freq - Coupon payments per year (annual = 1, semiannual = 2; quarterly = 4).
basis - [optional] Day count basis (see below, default =0).
Some bonds have an irregular first or last period, so interest payments don't fit a normal schedule. To calculate the yield of a bond with an irregular first period, you can use the ODDFYIELD function. The ODDFYIELD Function returns the yield (as a percentage) of a security with a short or long first period.
In the example shown, we want to calculate the yield of a bond with a settlement date of 1-Feb-2019. The bond matures on 15-Feb-2022, and pays a coupon rate of 5%, with the first coupon paid on 15-Feb-2019. Payments are semi-annual, the day count basis is US 30/360, and the redemption value is $100. In the example shown, the formula in F5 is:
With these inputs, the ODDFYIELD function returns a yield of 6.10%, with percentage number format applied.
In Excel, dates are serial numbers. Generally, the best way to enter valid dates is to use cell references, as shown in the example. To enter valid dates directly inside a function, the DATE function is the best option. To illustrate, the formula below has all values hardcoded, with the DATE function used for each of the four required dates:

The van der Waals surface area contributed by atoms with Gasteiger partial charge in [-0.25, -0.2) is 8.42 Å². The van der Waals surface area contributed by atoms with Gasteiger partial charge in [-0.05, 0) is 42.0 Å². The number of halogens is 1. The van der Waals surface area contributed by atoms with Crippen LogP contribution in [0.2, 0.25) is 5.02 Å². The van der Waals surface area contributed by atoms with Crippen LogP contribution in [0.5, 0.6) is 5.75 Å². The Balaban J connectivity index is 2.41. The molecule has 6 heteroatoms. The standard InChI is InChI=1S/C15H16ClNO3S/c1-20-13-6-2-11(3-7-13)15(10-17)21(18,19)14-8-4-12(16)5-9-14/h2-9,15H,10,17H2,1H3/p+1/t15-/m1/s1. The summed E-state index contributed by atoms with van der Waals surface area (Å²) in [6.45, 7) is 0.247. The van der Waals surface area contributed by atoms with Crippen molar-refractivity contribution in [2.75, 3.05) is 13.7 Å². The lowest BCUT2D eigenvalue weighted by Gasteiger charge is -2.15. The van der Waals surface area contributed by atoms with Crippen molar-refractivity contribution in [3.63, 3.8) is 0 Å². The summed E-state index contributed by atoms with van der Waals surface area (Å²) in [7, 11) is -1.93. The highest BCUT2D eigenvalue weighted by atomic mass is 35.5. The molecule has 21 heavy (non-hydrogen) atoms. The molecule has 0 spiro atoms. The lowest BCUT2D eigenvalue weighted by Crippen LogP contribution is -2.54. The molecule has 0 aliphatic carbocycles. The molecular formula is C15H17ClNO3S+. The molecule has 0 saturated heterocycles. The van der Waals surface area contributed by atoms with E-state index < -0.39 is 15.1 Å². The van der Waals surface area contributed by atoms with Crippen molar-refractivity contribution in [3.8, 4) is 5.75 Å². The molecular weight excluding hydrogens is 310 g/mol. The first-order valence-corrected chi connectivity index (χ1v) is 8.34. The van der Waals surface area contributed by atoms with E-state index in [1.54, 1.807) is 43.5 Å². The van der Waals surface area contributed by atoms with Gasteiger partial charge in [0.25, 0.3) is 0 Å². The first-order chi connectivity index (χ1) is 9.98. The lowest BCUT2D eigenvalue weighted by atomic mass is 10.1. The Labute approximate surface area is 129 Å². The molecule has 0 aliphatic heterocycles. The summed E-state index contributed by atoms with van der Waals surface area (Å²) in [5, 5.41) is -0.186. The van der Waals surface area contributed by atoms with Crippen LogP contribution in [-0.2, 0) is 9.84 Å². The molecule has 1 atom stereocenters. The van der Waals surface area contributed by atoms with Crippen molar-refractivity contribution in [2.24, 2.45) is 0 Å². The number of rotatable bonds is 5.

The basis argument controls how days are counted. The ODDFYIELD function allows 5 options (0-4) and defaults to zero, which specifies US 30/360 basis. This article on wikipedia provides a detailed explanation of available conventions.
The Excel ODDLYIELD function returns the yield of a security with an odd (irregular) last period.
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